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Norm Hacking's Prose
Race Track Hack:
"Maybe One More"



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Taxi News, December 2003, p. 15-16.
© Norm Hacking 2003

An old man, with a beat up hat, and a long beard, stands before a mirror.

The mirror’s vision is clear, yet the old man must squint and guess.

His beard appears as if a billowing snowstorm, a blur of gray and white. He rubs his eyes.

The mist from a lifetime of tears of sorrow and joy, is joined by thin huffs and puffs of soured mortal breath. Tainted by age, and human trial, each breath now wheezes laboriously through yawning gaps, where once stood rows of strong white teeth.

The mist freezes in crystal layers upon the mirror, distorting the old man’s face. Yet, not his faith.

For the frozen mirror still seems to him somehow true, and timeless in its way.

“Hearts can still fly when legs falter,” he mumbles to himself.

And, as he continues to squint deeper into the confusing blur, faces of the ages appear to him, as if by magic.

“You are still here, with me,” he whispers back to each of them while placing a gnarled hand upon his chest.

Mostly, there are young faces, full of curiosity, and vitality, and promise, and an oh so desperate love.

There are sounds of singing, and dancing, and grateful celebration. Smells of wood smoke, and hearth, and all day cooking fill his nose.

He raises his right arm and tentatively places his palm upon the crystal glass. For a moment his handprint melts the frost, providing a brief patch of clarity. It is in this glimpse, that a vision of a lone fir tree, covered in snow, appears to him.

Upon the topmost branch, a small bird begins to sing. The old man is startled, for the song of the bird seems to speak to him, as if in human words.

“Those who understand the gift, must never give up. We are lost without you.”

The old man slumps heavily into his favorite chair. The wind moans outside, while ghost cyclones whirl and spin like snow ballerinas, past his window.

It takes a sigh of hesitation before the old man awkwardly reaches around beside himself to answer the ringing phone.

“We are worried about you,” came the voice of the caller.

“I remember your voice,” replied the old man. “You started out with a passionate interest in fire engines, which you soon transferred to cocktail waitresses and cocaine.”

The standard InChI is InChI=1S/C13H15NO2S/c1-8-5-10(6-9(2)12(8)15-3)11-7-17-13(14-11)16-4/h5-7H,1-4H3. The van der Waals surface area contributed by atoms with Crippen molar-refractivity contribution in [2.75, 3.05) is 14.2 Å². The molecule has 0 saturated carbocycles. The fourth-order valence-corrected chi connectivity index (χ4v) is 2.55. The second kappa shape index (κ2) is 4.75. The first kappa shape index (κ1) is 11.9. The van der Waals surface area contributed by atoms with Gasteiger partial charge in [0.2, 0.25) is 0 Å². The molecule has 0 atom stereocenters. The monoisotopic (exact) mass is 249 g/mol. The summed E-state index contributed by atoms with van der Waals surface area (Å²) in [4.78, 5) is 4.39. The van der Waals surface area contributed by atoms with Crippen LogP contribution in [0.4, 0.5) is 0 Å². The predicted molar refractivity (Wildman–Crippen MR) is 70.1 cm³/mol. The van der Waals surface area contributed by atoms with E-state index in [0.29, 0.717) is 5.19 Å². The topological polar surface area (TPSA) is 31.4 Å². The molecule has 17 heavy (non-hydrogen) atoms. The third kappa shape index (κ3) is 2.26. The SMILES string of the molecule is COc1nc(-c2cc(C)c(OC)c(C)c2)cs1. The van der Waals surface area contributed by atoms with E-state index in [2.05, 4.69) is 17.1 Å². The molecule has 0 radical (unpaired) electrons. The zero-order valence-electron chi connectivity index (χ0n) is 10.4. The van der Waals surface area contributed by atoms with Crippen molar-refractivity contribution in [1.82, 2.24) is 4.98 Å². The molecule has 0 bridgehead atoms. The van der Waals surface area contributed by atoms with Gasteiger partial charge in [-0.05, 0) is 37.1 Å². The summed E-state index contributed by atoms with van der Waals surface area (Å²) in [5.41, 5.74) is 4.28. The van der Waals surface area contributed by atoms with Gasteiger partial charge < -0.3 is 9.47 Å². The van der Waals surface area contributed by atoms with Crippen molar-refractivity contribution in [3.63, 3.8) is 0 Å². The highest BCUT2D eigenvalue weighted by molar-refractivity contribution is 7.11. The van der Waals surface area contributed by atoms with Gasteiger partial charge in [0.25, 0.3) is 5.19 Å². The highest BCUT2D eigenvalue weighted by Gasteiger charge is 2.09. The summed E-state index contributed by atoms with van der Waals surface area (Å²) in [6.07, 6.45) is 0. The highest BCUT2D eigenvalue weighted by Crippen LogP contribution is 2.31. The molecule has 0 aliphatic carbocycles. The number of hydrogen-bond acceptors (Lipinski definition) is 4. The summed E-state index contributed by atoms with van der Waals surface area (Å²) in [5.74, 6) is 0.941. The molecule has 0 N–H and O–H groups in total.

“This isn’t about me, old man,” spoke the voice. “No one seeks comfort in me.”

“I am you,” replied the old man, his tired voice barely whispering into the telephone.

“No,” argued the voice. “I was born naked, and confused, and afraid. I have lived my life that way. And, now, I wait - empty, and terrified, and faithless.”

“And, yet, you are calling me,” chuckled the old man.

“You’ve spent a lifetime finding people to live your life for you. You created me to keep the faith you claim you don’t have. And, yet, here you are, on Christmas Eve, calling me! You are the guardian of faith, my friend. Not me. You claim you do not understand the gift, but you do. You just don’t want the responsibility.”

The caller’s voice was silent for a moment.

“It’s true that it is Christmas Eve, old man. And maybe there is still a little faith in all of us. Is there enough in you for one more year?”

The old man’s gaze fell upon his old wooden cane leaning up against the fireplace. The clatter of dozens of hoof beats suddenly shook and rattled the roof of the old man’s cabin.

“I suppose,” said the old man, “that if the world has one more Christmas left in its heart ... well, then so do I.”

“Thank you,” said the caller as he hung up the phone.

“I must thank you, as well,” muttered the old man. “I might have died tonight. But, now, there’s no time for that - too much to do!

“One more Christmas,” he smiled to himself. “God bless us, every one.”

And with these words, a surge of energy made the old man’s tired limbs young and strong again.

He slung a huge and heavy, seemingly bottomless bag over his shoulder as if it had no weight.

As he climbed the stairs up to the attic window, he reached into his deep red coat pocket to check for reindeer kibble.

P.S. - To my wonderful Taxi News extended family, I thank you for years of kindness. May we continue to find, each year, that there is one more Christmas left in our hearts.

Editor’s Note to Christmas shoppers:  Norm Hacking has 3 critically acclaimed CD’s available - Skysongs... A Writer’s Collection, One Voice and Orange Cats Make the Very Best Friends. Check his website: for details on how to order, or call Festival Distribution toll free at 1-800-633-8282. Also available at most CD retail outlets. (Orange Cats is a perfect gift for kids and/or cat lovers of all ages.)

Norm's spoken word CD I Am the Night (2005) includes this story.

Taxi News website is with Norm's current monthly column at and a few archived issues in .pdf format at (check the last few pages of each issue). Taxi News is a monthly publication with news and commentary on Toronto's taxi industry and is available by subscription or free at distribution points.

For more of Norm's writing, read:

Norm's December 19, 1999 Toronto Star feature article, "Looking for Christmas: A Songwriter's Journey."

Lyrics to Norm's song "Waiting for Christmas"

The 1988 Stubborn Ghost album dedication letter to his young son Ben and a photo from the album. (Most of the tracks on Stubborn Ghost are included on the recently reissued CD Skysongs... A Writer's Collection and six of the songs were recorded by other artists for One Voice, A Tribute to Norm Hacking, Volume 1.)

See the index of Norm's lyrics, poetry and prose (including other "Race Track Hack" columns for Taxi News) on this website.

Added to Norm's website December 5, 2003
Link to CD added January 27, 2008